A stately Federal-style home (circa 1830), the Holladay House was standing during President James Madison's lifetime and is only 3 miles away from his Montpelier plantation. John Madison Chapman, grand nephew of James Madison, owned the Holladay House for most of the mid-19th century.
During the Confederate Winter encampment of 1863/64, John Madison Chapman's daughter, Emma, married Robert Boykin, a Captain in General Lee's army. According to the diary of John Samuel Apperson, a hospital steward who had pitched his tent across the street, several famous Confederate officers, including J.E.B Stuart and others, celebrated this war-time wedding in the house until 4am.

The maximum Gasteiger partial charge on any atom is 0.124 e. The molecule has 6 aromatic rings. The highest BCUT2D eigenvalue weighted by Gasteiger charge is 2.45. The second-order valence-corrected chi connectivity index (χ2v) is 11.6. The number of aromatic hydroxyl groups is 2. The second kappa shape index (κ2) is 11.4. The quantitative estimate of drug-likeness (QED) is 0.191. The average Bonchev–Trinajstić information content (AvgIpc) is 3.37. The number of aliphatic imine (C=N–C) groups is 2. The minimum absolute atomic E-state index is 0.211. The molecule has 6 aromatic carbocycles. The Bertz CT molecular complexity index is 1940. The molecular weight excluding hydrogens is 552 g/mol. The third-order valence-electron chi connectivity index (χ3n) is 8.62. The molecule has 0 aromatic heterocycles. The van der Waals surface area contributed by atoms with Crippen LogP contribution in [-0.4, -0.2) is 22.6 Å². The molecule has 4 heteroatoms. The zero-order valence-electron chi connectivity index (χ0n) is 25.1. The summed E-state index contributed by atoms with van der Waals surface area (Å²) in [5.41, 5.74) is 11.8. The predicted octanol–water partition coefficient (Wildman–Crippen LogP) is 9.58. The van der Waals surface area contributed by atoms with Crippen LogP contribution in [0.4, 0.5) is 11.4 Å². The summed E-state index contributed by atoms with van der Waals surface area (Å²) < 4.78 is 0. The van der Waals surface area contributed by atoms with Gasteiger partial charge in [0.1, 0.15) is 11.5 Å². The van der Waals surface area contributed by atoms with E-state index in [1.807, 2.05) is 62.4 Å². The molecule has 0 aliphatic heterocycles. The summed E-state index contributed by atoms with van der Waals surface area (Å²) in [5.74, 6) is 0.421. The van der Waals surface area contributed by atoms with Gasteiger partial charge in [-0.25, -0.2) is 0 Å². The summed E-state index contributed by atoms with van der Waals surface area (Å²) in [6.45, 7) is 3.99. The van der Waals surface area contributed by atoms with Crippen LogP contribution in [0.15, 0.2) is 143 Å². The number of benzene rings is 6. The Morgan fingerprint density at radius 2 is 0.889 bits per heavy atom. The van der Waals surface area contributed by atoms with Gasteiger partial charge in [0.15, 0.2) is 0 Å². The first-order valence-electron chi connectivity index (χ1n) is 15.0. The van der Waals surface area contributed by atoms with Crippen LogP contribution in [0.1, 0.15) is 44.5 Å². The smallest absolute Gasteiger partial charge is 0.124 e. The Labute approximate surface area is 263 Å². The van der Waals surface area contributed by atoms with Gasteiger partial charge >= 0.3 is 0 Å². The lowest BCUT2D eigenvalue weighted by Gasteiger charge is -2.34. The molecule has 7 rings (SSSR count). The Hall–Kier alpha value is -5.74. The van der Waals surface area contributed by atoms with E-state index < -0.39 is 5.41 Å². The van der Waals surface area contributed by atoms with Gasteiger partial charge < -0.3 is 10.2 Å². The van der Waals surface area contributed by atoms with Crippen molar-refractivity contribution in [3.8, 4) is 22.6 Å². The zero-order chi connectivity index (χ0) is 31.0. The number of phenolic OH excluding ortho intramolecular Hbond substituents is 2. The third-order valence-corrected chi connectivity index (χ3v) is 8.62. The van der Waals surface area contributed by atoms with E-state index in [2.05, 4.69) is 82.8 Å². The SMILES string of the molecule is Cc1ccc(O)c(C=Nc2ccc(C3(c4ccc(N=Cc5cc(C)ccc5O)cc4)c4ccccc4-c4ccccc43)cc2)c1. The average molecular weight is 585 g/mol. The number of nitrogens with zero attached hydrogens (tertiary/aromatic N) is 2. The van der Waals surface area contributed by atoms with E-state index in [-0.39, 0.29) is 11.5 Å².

In 1899, Dr. Lewis Holladay, the inn's namesake, purchased the home and it remained in his family for over 100 years.
The Holladay House, now an historic inn welcoming guests, keeps much of its original woodwork, mantles, hardware and windows.